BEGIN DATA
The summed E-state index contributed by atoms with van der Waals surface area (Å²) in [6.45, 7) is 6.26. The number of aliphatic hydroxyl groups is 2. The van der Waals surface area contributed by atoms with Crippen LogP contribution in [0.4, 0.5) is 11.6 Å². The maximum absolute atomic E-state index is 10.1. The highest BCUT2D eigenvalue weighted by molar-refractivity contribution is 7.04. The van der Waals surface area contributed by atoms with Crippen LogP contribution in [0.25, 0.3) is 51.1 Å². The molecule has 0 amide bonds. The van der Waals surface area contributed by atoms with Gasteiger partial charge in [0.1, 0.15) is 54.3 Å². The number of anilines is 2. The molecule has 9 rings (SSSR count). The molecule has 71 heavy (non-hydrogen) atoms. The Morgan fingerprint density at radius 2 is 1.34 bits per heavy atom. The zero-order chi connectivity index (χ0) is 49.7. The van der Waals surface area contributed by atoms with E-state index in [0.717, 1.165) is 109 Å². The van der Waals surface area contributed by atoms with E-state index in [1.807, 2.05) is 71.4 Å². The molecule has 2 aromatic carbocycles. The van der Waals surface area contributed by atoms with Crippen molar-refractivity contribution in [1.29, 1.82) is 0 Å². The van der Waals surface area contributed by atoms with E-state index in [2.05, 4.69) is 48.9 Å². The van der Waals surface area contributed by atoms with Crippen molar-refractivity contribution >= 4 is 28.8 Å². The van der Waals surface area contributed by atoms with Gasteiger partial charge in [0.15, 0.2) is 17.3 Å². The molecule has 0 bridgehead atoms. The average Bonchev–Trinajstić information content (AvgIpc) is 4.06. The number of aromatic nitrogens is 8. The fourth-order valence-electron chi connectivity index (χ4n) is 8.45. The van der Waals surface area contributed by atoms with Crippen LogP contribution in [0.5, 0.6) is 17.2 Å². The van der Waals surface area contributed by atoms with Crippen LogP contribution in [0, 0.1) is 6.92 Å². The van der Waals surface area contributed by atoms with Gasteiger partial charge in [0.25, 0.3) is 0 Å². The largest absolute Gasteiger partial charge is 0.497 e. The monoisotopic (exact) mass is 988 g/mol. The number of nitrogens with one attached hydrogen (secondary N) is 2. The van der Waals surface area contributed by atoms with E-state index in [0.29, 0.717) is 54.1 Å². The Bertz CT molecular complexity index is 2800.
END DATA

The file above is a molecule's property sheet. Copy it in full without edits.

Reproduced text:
The summed E-state index contributed by atoms with van der Waals surface area (Å²) in [6.45, 7) is 6.26. The number of aliphatic hydroxyl groups is 2. The van der Waals surface area contributed by atoms with Crippen LogP contribution in [0.4, 0.5) is 11.6 Å². The maximum absolute atomic E-state index is 10.1. The highest BCUT2D eigenvalue weighted by molar-refractivity contribution is 7.04. The van der Waals surface area contributed by atoms with Crippen LogP contribution in [0.25, 0.3) is 51.1 Å². The molecule has 0 amide bonds. The van der Waals surface area contributed by atoms with Gasteiger partial charge in [0.1, 0.15) is 54.3 Å². The number of anilines is 2. The molecule has 9 rings (SSSR count). The molecule has 71 heavy (non-hydrogen) atoms. The Morgan fingerprint density at radius 2 is 1.34 bits per heavy atom. The zero-order chi connectivity index (χ0) is 49.7. The van der Waals surface area contributed by atoms with E-state index in [0.717, 1.165) is 109 Å². The van der Waals surface area contributed by atoms with E-state index in [1.807, 2.05) is 71.4 Å². The molecule has 2 aromatic carbocycles. The van der Waals surface area contributed by atoms with Crippen molar-refractivity contribution in [1.29, 1.82) is 0 Å². The van der Waals surface area contributed by atoms with E-state index in [2.05, 4.69) is 48.9 Å². The van der Waals surface area contributed by atoms with Crippen molar-refractivity contribution >= 4 is 28.8 Å². The van der Waals surface area contributed by atoms with Gasteiger partial charge in [0.15, 0.2) is 17.3 Å². The molecule has 0 bridgehead atoms. The average Bonchev–Trinajstić information content (AvgIpc) is 4.06. The number of aromatic nitrogens is 8. The fourth-order valence-electron chi connectivity index (χ4n) is 8.45. The van der Waals surface area contributed by atoms with Crippen LogP contribution in [0.5, 0.6) is 17.2 Å². The van der Waals surface area contributed by atoms with Crippen LogP contribution in [0, 0.1) is 6.92 Å². The van der Waals surface area contributed by atoms with Gasteiger partial charge in [0.25, 0.3) is 0 Å². The largest absolute Gasteiger partial charge is 0.497 e. The monoisotopic (exact) mass is 988 g/mol. The number of nitrogens with one attached hydrogen (secondary N) is 2. The van der Waals surface area contributed by atoms with E-state index in [0.29, 0.717) is 54.1 Å². The Bertz CT molecular complexity index is 2800.